“I’d fight the war over again, but nobody would give a damn. Evidently, the Gospel is only at stake if you’re gay.”

    World Vision doesn’t preach the Gospel. Stearns has an aberrant view of the Gospel, and he makes it VERY clear that preaching the Gospel, was never his goal, at any time:

    Stearns: “We don’t proselytize. We do not force our religious beliefs on anyone, and we don’t discriminate in our delivery of aid in any way. If the people we serve want to know why we are there, we tell them. St. Francis once said: “Preach the gospel at all times. Use words if necessary.” Love put into action is a compelling and attractive worldview.”

    He uses a ridiculous quote from “saint” Francis, a quote that contradicts Scripture. Scripture says, faith comes by hearing, and hearing by the Word of God. They have to hear it verbally, to believe it. Feeding the poor won’t do it.

    And he calls it “religious beliefs”. He doesn’t call it, the truth.

    He never preached the Gospel, he never will, and this flip flop over the last few days, is meaningless in terms of getting souls into heaven. He doesn’t care about souls going to heaven. He cares about his social gospel organization.

  104. Bob says:


    MLD’s right. In the account of the Adulterous women Jesus was called upon, and tested, to be the judge of the woman presented to Him. In the Torah witnesses are required to condemn and since Jesus is only the Judge and not the witness He is required to rule according to the Torah, and that is what He is being tested on.

    But Jesus makes the test even bigger, He challenges them about their own sin (where’s the man who should be condemned with her) and they all leave. So when they all leave there’s no one to witness her sin and therefore no ability to judge or to condemn her. He admonishes her to “sin no more.”

    Jesus passes the Torah test presented to Him, a woman gets another chance and He teaches a bigger story.

    Now had there been witnesses (at least two)…

  105. Bob says:


    “He never preached the Gospel, he never will, and this flip flop over the last few days, is meaningless in terms of getting souls into heaven.”

    I said it in my post, WV serves the church and the individual who provides funds, not those whom they feed. They are a service provider filling a hole you and I can’t do on our own. They are not a teaching/preaching organization and I believe they don’t hide that fact. Send missionaries if you want teaching/preaching.

    But they do hold themselves as a “Christian” organization and therefore should live to whatever the standards are of those they serve and represent.

  106. erunner says:

    We of all people are the most blessed as we belong to Christ. We also are part of a body that does and will continue to do very incredible things in the name of Christ while glorifying His name. I can’t imagine life outside of Christ as I have no clue what would have become of me.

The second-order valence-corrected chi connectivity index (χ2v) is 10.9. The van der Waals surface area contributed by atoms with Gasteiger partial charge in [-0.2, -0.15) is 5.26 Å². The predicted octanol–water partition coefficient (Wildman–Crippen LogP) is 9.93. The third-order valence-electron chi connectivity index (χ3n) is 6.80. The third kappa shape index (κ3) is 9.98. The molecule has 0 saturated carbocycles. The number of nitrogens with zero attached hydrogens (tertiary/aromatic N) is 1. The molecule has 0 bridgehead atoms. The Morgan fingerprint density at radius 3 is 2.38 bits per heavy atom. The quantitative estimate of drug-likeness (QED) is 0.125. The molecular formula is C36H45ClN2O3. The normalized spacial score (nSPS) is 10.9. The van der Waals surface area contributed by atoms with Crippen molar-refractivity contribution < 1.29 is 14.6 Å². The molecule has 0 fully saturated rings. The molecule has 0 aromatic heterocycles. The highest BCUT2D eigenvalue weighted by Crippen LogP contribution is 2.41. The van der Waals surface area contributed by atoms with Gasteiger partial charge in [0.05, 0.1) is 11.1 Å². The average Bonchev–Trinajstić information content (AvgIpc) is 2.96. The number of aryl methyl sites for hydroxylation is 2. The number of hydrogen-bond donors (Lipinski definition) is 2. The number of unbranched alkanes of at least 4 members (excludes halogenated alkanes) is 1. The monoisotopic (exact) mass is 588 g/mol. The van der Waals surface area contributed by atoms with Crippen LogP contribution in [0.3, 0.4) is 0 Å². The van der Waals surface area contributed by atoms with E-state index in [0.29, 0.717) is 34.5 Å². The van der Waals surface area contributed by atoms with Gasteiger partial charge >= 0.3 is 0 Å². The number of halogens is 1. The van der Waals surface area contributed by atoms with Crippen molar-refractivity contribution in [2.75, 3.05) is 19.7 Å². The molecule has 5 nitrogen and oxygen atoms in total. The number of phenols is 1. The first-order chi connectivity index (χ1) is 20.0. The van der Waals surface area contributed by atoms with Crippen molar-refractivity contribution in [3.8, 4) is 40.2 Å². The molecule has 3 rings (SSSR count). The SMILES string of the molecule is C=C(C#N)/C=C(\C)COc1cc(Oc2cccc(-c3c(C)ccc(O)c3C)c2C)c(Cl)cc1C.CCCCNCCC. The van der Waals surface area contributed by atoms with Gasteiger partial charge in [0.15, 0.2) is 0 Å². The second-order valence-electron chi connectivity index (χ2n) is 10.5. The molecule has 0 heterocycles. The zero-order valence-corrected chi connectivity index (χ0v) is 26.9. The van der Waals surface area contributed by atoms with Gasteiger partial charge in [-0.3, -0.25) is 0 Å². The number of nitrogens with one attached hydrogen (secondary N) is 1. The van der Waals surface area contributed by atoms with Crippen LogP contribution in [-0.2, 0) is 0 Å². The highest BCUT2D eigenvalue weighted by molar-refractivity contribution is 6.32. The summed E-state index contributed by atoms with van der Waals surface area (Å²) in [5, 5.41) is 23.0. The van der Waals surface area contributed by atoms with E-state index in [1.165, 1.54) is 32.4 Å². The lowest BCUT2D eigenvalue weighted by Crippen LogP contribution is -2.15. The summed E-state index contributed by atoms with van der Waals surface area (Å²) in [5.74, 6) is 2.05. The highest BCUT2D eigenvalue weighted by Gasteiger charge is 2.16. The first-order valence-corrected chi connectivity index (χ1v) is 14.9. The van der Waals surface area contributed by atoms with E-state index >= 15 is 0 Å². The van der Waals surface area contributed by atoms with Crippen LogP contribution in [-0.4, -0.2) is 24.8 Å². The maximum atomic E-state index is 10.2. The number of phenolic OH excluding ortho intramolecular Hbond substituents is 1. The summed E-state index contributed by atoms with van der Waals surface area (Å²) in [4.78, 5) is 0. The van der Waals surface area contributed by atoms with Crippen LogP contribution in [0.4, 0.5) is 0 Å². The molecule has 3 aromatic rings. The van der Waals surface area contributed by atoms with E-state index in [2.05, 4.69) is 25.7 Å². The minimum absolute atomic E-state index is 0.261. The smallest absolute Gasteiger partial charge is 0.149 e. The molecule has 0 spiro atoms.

I am self conscious of every weakness I possess and the bad I am very capable of doing. There’s a war I enlisted in all those years ago when I came to Christ. I experience it daily with choices I make and the choices others make as well. I never wanted that war. I wanted the easy and predictable christian life. It took me ages to figure out easy and predictable wasn’t going to be available.

    We live in a sin infested world that manages to stain us all to varying degrees. The stains always look better on everyone else though and for me it’s easier to focus on the stains of others while justifying or ignoring my own. Yet I can never escape the reality of who I am and what I am very capable of if not for God’s grace and if I can better understand how far short I fall my eyes won’t focus so much on others.

    When I choose to see the absolute miracle my salvation is and all of the incredible people who are trying to live the Christ honoring life I have hope in the midst of all the unfairness and absolute stench of things done by those who name the name of Jesus.

    I say to those suffering with mental illness that even though circumstances scream out that God has left the building He has not. There is hope for us here and now even though it isn’t going to be easy. As Jimmy Valvano said… “don’t give up, don’t ever give up.”

  107. Andy says:

    “They are a service provider filling a hole you and I can’t do on our own”

    First, technically I am Andy, not Andrew. Two different people. He got upset in the past about that, and I don’t blame him.

    And they’re not filling any hole, in my opinion, as some other financial things were brought out years ago, but that’s another story.

    Christians are called to preach the Gospel. If they’re not preaching the Gospel, then they’re just an aid organization. So don’t call them a Christian organization. Of course, they don’t want to lose that title, since it means more $$$$$$$$ to have the title.

  108. Andrew says:

    In the Torah witnesses are required to condemn and since Jesus is only the Judge and not the witness He is required to rule according to the Torah, and that is what He is being tested on.
    But being God himself (speaking of Jesus) was not He also a witness?

  109. Andrew says:

    Bob, Andy and I are different people. We share some views in common and others we completely differ on but just be careful who you are addressing in post.

  110. J.U. says: